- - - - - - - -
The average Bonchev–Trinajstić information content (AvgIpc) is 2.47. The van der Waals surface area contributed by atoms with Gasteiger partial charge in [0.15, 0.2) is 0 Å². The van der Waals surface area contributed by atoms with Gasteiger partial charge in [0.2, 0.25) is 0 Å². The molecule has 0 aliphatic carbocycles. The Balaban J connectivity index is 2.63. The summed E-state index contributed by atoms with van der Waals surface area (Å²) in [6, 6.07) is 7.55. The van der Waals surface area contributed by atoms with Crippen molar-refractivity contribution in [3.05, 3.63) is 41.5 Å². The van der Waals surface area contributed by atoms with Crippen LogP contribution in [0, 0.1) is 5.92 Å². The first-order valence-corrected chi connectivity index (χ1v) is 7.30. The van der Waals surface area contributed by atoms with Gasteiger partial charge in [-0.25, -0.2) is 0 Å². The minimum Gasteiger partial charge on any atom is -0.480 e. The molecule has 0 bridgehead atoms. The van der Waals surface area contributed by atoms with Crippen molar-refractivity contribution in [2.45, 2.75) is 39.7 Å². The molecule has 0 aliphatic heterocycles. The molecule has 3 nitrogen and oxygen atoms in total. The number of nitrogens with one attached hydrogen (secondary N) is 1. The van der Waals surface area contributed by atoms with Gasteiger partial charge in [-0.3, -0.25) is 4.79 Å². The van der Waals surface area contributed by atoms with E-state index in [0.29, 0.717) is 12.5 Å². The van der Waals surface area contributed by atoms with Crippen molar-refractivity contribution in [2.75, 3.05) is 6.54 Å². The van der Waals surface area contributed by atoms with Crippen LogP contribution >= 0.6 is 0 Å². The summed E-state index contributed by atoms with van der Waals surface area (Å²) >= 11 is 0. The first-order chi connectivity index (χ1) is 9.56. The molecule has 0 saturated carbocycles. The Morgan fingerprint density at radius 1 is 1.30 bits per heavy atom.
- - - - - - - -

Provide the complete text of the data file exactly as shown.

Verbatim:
The average Bonchev–Trinajstić information content (AvgIpc) is 2.47. The van der Waals surface area contributed by atoms with Gasteiger partial charge in [0.15, 0.2) is 0 Å². The van der Waals surface area contributed by atoms with Gasteiger partial charge in [0.2, 0.25) is 0 Å². The molecule has 0 aliphatic carbocycles. The Balaban J connectivity index is 2.63. The summed E-state index contributed by atoms with van der Waals surface area (Å²) in [6, 6.07) is 7.55. The van der Waals surface area contributed by atoms with Crippen molar-refractivity contribution in [3.05, 3.63) is 41.5 Å². The van der Waals surface area contributed by atoms with Crippen LogP contribution in [0, 0.1) is 5.92 Å². The first-order valence-corrected chi connectivity index (χ1v) is 7.30. The van der Waals surface area contributed by atoms with Gasteiger partial charge in [-0.25, -0.2) is 0 Å². The minimum Gasteiger partial charge on any atom is -0.480 e. The molecule has 0 bridgehead atoms. The van der Waals surface area contributed by atoms with Crippen molar-refractivity contribution in [2.45, 2.75) is 39.7 Å². The molecule has 0 aliphatic heterocycles. The molecule has 3 nitrogen and oxygen atoms in total. The number of nitrogens with one attached hydrogen (secondary N) is 1. The van der Waals surface area contributed by atoms with Gasteiger partial charge in [-0.3, -0.25) is 4.79 Å². The van der Waals surface area contributed by atoms with E-state index in [0.29, 0.717) is 12.5 Å². The van der Waals surface area contributed by atoms with Crippen molar-refractivity contribution in [2.75, 3.05) is 6.54 Å². The van der Waals surface area contributed by atoms with Crippen LogP contribution >= 0.6 is 0 Å². The summed E-state index contributed by atoms with van der Waals surface area (Å²) >= 11 is 0. The first-order chi connectivity index (χ1) is 9.56. The molecule has 0 saturated carbocycles. The Morgan fingerprint density at radius 1 is 1.30 bits per heavy atom.